Andy 

Work has changed, the shape of work has changed over the pandemic, in a lot of ways with people working from home. a big one, but in lots of ways that it’s changed. Do you think that …. what’s been the effects of that hasn’t been good for workers has that been bad for workers?

Liam O’Brien 

But undoubtedly, there have been some benefits that have flowed from the pandemic and indeed work from home. And, you know, busting that myth that workers cannot do their work from home has been one of them, we’ve seen a significant number of workers be able to do their work from home. And that’s something that I know a lot of people are looking to the future and ensuring that something like that can continue. But we’ve also seen in particular, in terms of the recovery, some of the worst aspects of our labor market come to the fore. And if we think about the recovery, and indeed, you know, the serious impact from COVID, there are a couple of key features that really need to be called out. The first one, as I said before, has been around insecure work. And insecure work was a real problem in this country leading into the pandemic. And it made us more vulnerable. When we saw community outbreaks, as I said before, with the absence of sick leave being available of such a significant proportion of the workforce. But what we’ve also seen in terms of the recovery is that an increase in those numbers of insecure jobs has been a real feature of our recovery, we are not building back more secure jobs in this country. In fact, we are building back with even more precarious work into the future. So that’s a real problem.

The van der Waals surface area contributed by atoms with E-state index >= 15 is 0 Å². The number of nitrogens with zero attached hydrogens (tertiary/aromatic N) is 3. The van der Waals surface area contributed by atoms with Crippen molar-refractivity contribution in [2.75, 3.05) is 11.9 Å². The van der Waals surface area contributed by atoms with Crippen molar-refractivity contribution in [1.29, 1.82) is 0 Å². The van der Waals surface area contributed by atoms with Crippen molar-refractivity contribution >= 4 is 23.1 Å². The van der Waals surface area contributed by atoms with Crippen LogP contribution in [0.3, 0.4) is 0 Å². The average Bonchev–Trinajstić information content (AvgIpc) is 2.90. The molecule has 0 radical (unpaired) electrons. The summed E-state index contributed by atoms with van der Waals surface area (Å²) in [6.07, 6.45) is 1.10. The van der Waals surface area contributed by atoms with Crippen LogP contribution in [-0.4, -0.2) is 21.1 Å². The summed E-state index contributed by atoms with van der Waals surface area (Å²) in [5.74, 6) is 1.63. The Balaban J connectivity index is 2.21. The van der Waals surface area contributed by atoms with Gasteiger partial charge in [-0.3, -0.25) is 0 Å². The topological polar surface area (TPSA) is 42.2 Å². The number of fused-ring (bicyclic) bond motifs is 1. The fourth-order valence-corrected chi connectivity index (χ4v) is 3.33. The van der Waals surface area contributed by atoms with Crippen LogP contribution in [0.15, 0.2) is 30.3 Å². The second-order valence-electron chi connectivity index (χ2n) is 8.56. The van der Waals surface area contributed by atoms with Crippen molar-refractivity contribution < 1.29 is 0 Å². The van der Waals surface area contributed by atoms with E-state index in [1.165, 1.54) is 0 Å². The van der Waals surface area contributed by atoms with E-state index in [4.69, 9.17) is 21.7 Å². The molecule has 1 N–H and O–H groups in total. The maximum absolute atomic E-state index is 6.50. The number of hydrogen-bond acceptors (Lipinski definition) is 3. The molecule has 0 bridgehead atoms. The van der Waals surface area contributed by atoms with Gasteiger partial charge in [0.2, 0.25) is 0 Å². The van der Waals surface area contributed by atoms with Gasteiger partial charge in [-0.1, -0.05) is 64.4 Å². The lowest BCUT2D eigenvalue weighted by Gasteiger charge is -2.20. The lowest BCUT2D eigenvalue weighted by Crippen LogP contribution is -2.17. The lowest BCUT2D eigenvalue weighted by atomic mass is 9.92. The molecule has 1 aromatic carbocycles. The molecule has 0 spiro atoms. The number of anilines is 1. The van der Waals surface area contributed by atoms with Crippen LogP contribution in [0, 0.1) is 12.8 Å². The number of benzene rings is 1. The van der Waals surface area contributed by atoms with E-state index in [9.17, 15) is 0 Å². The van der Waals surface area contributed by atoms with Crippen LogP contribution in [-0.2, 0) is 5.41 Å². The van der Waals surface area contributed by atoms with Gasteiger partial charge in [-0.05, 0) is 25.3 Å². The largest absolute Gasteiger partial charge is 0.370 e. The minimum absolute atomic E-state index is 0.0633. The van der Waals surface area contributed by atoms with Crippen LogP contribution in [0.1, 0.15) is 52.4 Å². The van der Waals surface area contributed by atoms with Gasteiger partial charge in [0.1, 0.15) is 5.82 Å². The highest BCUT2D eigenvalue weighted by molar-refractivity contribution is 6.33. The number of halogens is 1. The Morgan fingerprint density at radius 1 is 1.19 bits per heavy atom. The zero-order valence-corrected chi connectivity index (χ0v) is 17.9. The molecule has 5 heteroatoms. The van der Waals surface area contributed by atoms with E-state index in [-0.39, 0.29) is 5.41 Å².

Liam O’Brien 

There’s obviously also been a really significant impact on gender. And what we saw at the start of the pandemic is that most of the jobs lost, were in industries, predominated by women. And we saw women largely especially as we move to issues like homeschooling, and remote working that women bore the brunt of a lot of those paid a lot of that unpaid work. So I think those are the really two key features when we think about the impact of COVID on the workforce, and it’s something that we must correct as we start to recover.

Andy 

At the beginning of COVID, the ACTU was one of the groups that sat down at this kind of roundtable to talk about the government response. But it does seem in a lot of ways that the response and COVID has been a very kind of top down process, I guess that a lot of us have had to go along with these decisions as they’re made. What do you think, have workers that everyday people and civil society like unions been able to shape in some way, this country’s response to COVID?

Liam O’Brien 

But I think, at the outset of the pandemic unions put aside their differences with the federal government, and said that we want to work together to ensure that we protect the lives and livelihood of all Australians. Unions worked really hard, including with business to push the federal government to introduce schemes like Job keeper, to make sure that job seeker, then called Newstart, was increased to a rate that ensured that people could survive. And I think what we saw in 2020, was a situation that where we imagined what government could really do and were able to achieve it.